Three ways children learn to think for themselves:
By saying no a lot, especially when they are toddlers. This is when they first become aware that they have a mind of their own.
By being required to do what they are told, even when they complain. This is how they learn they must find better ways to let people know what they want.
By learning there are good ways to get what they want. For example,
Asking for help
Using words instead of hitting, pushing, or pulling
Sticking to something long enough to be successful
(See What It Means When Children Say “No!” for more about children thinking for themselves.)
Spring’s Picture Books
We have been amazed at how much good parenting information is in children’s picture books – books that we hope you are reading everyday to the children in your lives – your own, your class, those you take care of. For each book, we are noting there is something in it to remind you of how to be the parent you want to be.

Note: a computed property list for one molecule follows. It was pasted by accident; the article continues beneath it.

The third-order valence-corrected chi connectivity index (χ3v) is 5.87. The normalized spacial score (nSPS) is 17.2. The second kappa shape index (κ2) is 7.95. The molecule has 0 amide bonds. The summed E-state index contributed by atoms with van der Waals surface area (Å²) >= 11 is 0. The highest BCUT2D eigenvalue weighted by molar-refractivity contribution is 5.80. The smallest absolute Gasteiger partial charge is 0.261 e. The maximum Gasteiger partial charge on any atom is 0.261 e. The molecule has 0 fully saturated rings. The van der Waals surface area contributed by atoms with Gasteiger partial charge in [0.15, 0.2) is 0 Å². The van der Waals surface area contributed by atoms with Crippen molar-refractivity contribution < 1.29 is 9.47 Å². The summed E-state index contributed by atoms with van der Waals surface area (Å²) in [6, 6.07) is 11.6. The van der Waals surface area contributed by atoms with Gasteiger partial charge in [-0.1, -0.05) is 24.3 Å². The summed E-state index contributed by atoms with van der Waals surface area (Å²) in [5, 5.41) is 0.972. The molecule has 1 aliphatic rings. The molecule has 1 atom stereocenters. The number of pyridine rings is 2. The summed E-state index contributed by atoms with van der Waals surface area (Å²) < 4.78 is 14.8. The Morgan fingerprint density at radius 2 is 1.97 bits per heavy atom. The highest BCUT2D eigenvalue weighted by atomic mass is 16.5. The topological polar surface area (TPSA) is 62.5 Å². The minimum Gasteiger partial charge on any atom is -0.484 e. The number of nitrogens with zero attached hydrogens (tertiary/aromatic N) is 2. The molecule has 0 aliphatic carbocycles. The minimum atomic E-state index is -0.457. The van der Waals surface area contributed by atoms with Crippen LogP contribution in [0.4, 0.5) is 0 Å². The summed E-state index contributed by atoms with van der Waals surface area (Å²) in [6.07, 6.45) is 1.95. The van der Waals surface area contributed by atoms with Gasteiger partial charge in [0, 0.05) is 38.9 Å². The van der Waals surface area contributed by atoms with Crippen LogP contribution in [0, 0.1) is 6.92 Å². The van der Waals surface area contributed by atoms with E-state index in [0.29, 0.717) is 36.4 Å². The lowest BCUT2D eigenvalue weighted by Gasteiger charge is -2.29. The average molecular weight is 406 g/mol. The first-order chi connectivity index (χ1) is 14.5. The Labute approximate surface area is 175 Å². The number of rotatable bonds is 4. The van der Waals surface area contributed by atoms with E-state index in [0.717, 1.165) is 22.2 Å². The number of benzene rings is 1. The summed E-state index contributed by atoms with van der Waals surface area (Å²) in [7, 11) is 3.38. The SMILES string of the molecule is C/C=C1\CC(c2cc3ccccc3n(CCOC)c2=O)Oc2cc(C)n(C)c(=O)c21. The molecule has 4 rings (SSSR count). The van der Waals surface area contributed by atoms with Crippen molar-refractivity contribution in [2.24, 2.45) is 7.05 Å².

A reminder that your child has a star within him, and you can help it shine.
A reminder that you can help your children with sad and frustrated feelings when they can’t have everything they want.
A reminder how important it is for your children to learn to wait.
A reminder about what it means when your child says no and how important your response can be.
A reminder that it is important to help your child handle his or her aggression.
A reminder of how important it is for your child to have your attention.
Read All About It:
What It Means When Children Say “No!”
SELF-ESTEEM A FAMILY AFFAIR, Jean Illsley Clarke
GROWING UP AGAIN: PARENTING OURSELVES, PARENTING OUR CHILDREN, Jean Illsley Clarke and Connie Dawson
Surf the Internet:
no-saying in children